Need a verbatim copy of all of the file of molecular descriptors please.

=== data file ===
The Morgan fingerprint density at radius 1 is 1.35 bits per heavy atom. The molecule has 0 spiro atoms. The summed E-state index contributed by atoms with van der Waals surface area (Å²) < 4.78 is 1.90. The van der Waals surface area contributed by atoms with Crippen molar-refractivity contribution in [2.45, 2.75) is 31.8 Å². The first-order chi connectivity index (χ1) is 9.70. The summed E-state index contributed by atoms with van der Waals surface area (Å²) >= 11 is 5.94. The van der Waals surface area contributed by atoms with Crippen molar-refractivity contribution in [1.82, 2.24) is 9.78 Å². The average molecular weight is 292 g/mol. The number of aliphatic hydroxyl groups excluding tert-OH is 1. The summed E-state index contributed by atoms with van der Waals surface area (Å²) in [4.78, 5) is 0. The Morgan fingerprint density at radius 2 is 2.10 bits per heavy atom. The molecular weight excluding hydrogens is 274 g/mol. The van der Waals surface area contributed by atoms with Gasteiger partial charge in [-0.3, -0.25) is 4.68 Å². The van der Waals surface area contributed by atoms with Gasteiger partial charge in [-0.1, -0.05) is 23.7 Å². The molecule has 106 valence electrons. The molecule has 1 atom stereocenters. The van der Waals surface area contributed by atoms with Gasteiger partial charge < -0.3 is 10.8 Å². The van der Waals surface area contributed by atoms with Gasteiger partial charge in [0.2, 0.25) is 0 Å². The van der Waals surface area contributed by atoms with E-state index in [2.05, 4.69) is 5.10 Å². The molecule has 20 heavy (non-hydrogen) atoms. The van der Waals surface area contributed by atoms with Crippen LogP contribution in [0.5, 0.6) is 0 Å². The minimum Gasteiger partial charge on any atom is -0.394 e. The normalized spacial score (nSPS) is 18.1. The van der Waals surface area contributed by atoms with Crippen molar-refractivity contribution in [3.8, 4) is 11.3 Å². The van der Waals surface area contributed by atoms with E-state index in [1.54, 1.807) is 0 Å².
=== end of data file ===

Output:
The Morgan fingerprint density at radius 1 is 1.35 bits per heavy atom. The molecule has 0 spiro atoms. The summed E-state index contributed by atoms with van der Waals surface area (Å²) < 4.78 is 1.90. The van der Waals surface area contributed by atoms with Crippen molar-refractivity contribution in [2.45, 2.75) is 31.8 Å². The first-order chi connectivity index (χ1) is 9.70. The summed E-state index contributed by atoms with van der Waals surface area (Å²) >= 11 is 5.94. The van der Waals surface area contributed by atoms with Crippen molar-refractivity contribution in [1.82, 2.24) is 9.78 Å². The average molecular weight is 292 g/mol. The number of aliphatic hydroxyl groups excluding tert-OH is 1. The summed E-state index contributed by atoms with van der Waals surface area (Å²) in [4.78, 5) is 0. The Morgan fingerprint density at radius 2 is 2.10 bits per heavy atom. The molecular weight excluding hydrogens is 274 g/mol. The van der Waals surface area contributed by atoms with Gasteiger partial charge in [-0.3, -0.25) is 4.68 Å². The van der Waals surface area contributed by atoms with Gasteiger partial charge in [-0.1, -0.05) is 23.7 Å². The molecule has 106 valence electrons. The molecule has 1 atom stereocenters. The van der Waals surface area contributed by atoms with Gasteiger partial charge < -0.3 is 10.8 Å². The van der Waals surface area contributed by atoms with Gasteiger partial charge in [0.2, 0.25) is 0 Å². The van der Waals surface area contributed by atoms with E-state index in [2.05, 4.69) is 5.10 Å². The molecule has 20 heavy (non-hydrogen) atoms. The van der Waals surface area contributed by atoms with Crippen LogP contribution in [0.5, 0.6) is 0 Å². The minimum Gasteiger partial charge on any atom is -0.394 e. The normalized spacial score (nSPS) is 18.1. The van der Waals surface area contributed by atoms with Crippen molar-refractivity contribution in [3.8, 4) is 11.3 Å². The van der Waals surface area contributed by atoms with E-state index in [1.54, 1.807) is 0 Å².